LAST week's total fire ban - in just the first week of spring - could be a taste of things to come as the NSW Rural Fire Service predicts it will be on high alert this bushfire season.
Firefighters got some early practice as up to 90 firefighters and three waterbombing helicopters were used last week to control a hazard reduction burn which broke containment lines on Tuesday in Budderoo National Park.
The fire, which burned out more than 256 hectares west of Jamberoo, was fanned by strong winds.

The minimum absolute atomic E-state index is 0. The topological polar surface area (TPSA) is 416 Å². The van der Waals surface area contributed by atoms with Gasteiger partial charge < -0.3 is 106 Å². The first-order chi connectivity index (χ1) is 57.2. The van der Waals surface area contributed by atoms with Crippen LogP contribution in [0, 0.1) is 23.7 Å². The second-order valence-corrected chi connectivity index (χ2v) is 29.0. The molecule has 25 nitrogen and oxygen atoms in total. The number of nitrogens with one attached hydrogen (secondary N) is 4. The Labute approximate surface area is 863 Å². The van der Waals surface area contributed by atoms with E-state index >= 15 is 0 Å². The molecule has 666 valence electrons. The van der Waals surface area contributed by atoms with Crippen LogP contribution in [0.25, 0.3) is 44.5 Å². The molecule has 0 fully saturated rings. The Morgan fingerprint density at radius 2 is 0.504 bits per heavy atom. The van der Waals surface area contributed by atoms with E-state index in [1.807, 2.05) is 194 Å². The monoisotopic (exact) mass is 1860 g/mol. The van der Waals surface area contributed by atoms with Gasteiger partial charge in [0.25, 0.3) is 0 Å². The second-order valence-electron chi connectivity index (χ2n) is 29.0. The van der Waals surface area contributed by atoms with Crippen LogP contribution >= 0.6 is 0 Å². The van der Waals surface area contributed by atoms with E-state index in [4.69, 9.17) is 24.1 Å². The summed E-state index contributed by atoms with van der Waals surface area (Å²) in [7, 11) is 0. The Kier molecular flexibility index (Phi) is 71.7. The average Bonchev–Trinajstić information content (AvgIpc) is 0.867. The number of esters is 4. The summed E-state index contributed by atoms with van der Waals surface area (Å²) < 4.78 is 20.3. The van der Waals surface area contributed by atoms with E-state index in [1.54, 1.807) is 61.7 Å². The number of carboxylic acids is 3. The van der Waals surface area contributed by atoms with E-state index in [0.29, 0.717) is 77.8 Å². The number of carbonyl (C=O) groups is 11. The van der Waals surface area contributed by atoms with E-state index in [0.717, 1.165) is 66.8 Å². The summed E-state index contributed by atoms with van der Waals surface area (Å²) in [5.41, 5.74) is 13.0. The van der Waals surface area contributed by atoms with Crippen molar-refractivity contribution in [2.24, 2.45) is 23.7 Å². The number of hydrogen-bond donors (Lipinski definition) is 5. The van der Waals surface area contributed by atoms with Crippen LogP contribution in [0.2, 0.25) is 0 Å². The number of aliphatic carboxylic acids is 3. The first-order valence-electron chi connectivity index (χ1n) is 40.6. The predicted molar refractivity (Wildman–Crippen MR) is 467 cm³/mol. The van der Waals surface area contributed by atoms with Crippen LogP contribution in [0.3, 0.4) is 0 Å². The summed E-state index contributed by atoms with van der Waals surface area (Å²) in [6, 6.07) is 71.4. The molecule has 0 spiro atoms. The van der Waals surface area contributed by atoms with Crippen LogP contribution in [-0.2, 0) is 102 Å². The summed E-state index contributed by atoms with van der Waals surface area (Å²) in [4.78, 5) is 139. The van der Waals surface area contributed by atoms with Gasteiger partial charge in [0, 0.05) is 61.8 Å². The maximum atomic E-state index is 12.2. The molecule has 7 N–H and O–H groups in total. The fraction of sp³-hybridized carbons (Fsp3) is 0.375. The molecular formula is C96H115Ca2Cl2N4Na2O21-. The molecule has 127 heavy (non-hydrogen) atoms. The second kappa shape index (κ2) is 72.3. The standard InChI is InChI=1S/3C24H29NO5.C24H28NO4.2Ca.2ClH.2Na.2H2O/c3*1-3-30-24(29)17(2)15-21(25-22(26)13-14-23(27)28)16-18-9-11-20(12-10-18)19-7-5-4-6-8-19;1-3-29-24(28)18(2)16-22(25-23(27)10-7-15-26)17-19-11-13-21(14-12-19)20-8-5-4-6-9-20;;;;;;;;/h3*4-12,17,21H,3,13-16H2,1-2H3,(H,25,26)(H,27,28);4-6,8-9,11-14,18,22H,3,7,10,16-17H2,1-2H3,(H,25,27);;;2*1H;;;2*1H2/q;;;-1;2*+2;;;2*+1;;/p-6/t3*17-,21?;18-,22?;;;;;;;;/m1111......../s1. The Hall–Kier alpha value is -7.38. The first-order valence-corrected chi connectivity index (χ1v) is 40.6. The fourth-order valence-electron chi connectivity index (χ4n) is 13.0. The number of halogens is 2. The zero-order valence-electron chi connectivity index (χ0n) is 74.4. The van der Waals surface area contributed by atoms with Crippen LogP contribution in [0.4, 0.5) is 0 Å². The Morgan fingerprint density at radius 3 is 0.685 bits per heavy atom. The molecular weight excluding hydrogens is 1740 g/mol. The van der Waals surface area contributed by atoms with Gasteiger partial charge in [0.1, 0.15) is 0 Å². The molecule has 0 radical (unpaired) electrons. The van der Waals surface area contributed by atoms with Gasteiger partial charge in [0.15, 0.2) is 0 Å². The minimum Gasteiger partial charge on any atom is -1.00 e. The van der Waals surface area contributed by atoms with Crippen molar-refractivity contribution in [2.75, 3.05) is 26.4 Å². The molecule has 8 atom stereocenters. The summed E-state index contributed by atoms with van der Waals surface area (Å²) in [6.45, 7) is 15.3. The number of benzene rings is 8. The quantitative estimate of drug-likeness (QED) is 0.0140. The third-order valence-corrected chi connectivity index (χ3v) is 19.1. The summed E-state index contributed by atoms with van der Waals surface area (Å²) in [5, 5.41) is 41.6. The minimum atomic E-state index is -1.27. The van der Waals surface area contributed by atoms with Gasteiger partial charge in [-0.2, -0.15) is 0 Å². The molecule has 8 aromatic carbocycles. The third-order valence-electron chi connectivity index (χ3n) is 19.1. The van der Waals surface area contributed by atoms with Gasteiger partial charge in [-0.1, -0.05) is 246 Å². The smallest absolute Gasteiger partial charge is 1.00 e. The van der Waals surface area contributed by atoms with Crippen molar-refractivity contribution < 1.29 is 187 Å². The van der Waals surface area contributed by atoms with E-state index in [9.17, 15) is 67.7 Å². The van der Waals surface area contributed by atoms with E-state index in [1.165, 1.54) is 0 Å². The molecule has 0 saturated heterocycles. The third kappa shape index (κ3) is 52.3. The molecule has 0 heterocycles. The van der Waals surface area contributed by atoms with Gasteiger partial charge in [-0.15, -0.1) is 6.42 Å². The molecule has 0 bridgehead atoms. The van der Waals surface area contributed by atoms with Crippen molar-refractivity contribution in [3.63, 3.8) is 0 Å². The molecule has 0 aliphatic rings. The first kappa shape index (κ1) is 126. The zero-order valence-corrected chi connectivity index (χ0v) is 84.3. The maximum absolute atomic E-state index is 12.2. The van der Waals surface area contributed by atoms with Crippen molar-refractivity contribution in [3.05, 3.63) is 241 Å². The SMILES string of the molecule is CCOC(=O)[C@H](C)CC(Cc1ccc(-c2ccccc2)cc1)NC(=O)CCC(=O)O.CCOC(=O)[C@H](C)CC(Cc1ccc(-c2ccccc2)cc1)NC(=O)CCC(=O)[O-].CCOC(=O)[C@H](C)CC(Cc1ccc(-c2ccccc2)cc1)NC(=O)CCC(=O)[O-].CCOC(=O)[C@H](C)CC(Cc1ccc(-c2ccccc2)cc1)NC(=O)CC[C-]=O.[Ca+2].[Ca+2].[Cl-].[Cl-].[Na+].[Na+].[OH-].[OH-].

National Parks and Wildlife Service ground crew joined the efforts and continued to monitor for spot fires and embers late last week.
Paul Best from the Rural Fire Service said the long-range forecast was for hotter and drier conditions than had been experienced in the past three years.
"But you need to bear in mind that the past two years have been wetter than usual," Mr Best said.
"The wetter summers have meant an increase in vegetation growth and with that comes an increase in fuel loads, so we are being cautious about the fire season.
"It is probably also worth noting that throughout the two wet years, volunteers have maintained their level of training and have practiced their skills and drills."
For more on bushfire survival planning, visit the www.rfs.nsw.gov.au website.